The reason, for the high uncertainty in this date is the fact that statistical data are not perfect. Even the best censuses in the world have enumeration errors in the range of at least 1 to 2 percent. If we assume an enumeration error of 2 percent for the census of China, India and Indonesia, the world population could be 56 million larger or smaller. Of course, the Population Division tries to compensate these errors by using information from post-enumeration surveys and other sources if available. It is also likely that overestimation in some countries is partially compensated by underestimation in other countries. Yet, it is very likely that we have uncertainty in total population estimates of at least 1 percent at the global level. If we assume an error margin of only 1 percent at the global level the 7 billion world population could be reached 6 months earlier or later (in 20 March 2011 or 12 April 2012 as compared to our calculated date of 31 October 2011).

In other words, no one can determine the exact date of a 7 billion world population with an error margin smaller than about 12 months because of the inevitable inaccuracies in all demographic statistics – including even the most professional censuses. In fact, due to very poor demographic statistics in a significant number of developing countries the uncertainty may be even larger.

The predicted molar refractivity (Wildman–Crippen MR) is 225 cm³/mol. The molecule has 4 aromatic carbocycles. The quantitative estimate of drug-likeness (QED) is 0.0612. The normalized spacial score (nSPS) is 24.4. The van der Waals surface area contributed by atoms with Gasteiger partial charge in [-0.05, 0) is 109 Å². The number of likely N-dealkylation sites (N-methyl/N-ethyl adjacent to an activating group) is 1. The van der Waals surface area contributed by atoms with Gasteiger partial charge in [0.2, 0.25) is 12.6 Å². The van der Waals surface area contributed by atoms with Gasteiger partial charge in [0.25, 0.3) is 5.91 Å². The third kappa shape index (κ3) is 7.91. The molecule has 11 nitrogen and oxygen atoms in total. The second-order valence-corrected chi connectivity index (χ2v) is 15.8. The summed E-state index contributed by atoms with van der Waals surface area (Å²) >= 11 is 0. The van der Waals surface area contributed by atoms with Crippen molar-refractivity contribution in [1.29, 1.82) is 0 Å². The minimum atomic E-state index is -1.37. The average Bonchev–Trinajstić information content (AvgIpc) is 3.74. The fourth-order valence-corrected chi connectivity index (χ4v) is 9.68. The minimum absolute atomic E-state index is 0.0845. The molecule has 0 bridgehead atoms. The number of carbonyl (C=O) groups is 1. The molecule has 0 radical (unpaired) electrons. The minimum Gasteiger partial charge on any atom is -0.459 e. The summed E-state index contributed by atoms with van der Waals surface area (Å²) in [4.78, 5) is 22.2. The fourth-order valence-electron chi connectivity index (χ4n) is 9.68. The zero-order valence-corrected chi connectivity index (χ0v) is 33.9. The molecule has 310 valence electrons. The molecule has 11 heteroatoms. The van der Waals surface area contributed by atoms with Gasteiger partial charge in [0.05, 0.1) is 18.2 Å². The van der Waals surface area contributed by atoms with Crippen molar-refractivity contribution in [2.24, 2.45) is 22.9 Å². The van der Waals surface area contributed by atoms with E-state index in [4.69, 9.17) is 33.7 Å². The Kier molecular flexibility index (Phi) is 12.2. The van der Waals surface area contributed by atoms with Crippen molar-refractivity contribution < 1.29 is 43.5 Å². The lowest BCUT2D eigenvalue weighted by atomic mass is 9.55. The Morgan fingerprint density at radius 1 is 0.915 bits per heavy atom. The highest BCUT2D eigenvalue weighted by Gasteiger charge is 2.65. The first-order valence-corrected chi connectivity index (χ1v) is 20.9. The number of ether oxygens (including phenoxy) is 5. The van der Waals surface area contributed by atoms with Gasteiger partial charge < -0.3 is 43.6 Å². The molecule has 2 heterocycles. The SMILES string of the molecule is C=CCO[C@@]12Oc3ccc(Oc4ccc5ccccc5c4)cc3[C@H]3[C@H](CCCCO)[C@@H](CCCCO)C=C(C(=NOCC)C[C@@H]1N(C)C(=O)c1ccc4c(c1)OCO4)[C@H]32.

5. What data have been published from the 2010 Revision of the World Population Prospects?

 

The results of the 2010 Revision of the World Population Prospects are available at different levels of detail, for various kind of aggregations and in several electronic formats. The table below provides an overview:

  Name Location Level of detail Format
1. On-line Database Web Site
(Free)
Selected results available in 5-year age groups and five year estimation and projection intervals; only the four standard variants (medium, high, low, constant fertility); only 5 countries at a time Web site tables and comma-separated files (csv-files)
2. Tables in EXCEL-Format Web Site
(Free)
Selected results for all countries and major regions; only in 5-year age groups and five year estimation and projection intervals; only the four standard variants (medium, high, low, constant fertility) Files in EXCEL format
3. Key Indicators: Tables Web Site
(Free)